I understand the mathematical basis for hash tables. I have a hash function (that I found somewhere) below:

```
/* Fowler / Noll / Vo (FNV) Hash */
static const size_t InitialFNV = 2166136261U;
static const size_t FNVMultiple = 16777619;
size_t myhash(const string &s, int length)
{
size_t hash = InitialFNV;
for(size_t i = 0; i < length; i++)
{
//XOR the lower 8 bits
hash = hash ^ (s[i]);
//Multiply by the multiple
hash = hash * FNVMultiple;
}
return hash;
}
```

- Why does this return a
`size_t`

? - How would one use this to write a
`store()`

function which places a string in a hash table? - How can this be adapted for an array of characters?
- In regards to #3, would it be appropriate to replace
the
`for`

loop with a`while`

loop that terminates at the`'\0'`

character?

FYI, I am studying up for a second job interview, and that's why I'm asking.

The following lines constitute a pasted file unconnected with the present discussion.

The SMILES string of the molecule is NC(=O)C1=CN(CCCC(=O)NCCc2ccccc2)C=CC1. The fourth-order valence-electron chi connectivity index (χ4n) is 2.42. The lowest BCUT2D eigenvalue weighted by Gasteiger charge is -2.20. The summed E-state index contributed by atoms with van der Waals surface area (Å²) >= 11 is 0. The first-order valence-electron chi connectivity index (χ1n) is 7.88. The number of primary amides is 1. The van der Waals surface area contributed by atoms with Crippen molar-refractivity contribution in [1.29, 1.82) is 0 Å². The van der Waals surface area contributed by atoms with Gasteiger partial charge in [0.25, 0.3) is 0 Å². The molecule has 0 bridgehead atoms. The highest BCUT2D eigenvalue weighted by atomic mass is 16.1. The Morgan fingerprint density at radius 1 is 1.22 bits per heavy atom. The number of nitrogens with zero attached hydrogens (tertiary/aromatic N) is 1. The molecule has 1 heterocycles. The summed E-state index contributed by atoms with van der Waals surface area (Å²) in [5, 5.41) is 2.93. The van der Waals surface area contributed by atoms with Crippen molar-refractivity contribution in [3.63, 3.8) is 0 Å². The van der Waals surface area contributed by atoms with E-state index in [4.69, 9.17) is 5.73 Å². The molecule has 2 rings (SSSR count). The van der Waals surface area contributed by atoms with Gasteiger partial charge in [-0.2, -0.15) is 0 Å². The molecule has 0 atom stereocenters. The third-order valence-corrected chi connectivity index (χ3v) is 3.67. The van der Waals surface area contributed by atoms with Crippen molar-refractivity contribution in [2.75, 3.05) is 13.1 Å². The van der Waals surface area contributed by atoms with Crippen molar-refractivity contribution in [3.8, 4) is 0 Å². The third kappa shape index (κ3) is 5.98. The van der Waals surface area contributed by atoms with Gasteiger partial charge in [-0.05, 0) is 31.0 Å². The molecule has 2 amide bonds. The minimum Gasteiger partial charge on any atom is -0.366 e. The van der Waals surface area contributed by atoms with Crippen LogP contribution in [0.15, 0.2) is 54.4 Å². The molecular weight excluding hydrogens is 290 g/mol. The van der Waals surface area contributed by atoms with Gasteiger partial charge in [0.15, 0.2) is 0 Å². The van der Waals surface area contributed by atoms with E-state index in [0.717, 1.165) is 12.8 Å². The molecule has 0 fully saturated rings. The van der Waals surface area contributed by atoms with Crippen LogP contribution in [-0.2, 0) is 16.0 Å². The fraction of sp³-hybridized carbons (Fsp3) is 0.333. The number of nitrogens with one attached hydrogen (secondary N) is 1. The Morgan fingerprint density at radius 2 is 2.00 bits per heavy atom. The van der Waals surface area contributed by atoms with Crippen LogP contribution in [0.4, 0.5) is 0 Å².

`const string& s`

is a`std::string`

, then you dont need the`int length`

parameter, as you can use`s.length()`

- AND - it will already work for null terminated char arrays (as`std::string`

has a constructor to handle them). – Node Jun 18 '11 at 10:27`size_t`

as the`result_type`

for`std::hash`

, and hash function objects are required to return`size_t`

(17.6.3.4). Not just convertible to`size_t`

,exactly`size_t`

. So, if you're going to use your hash function with standard containers in future then you have to return`size_t`

, even if personally you think it would have been better for the standard to use some other integer type. – Steve Jessop Jun 18 '11 at 11:39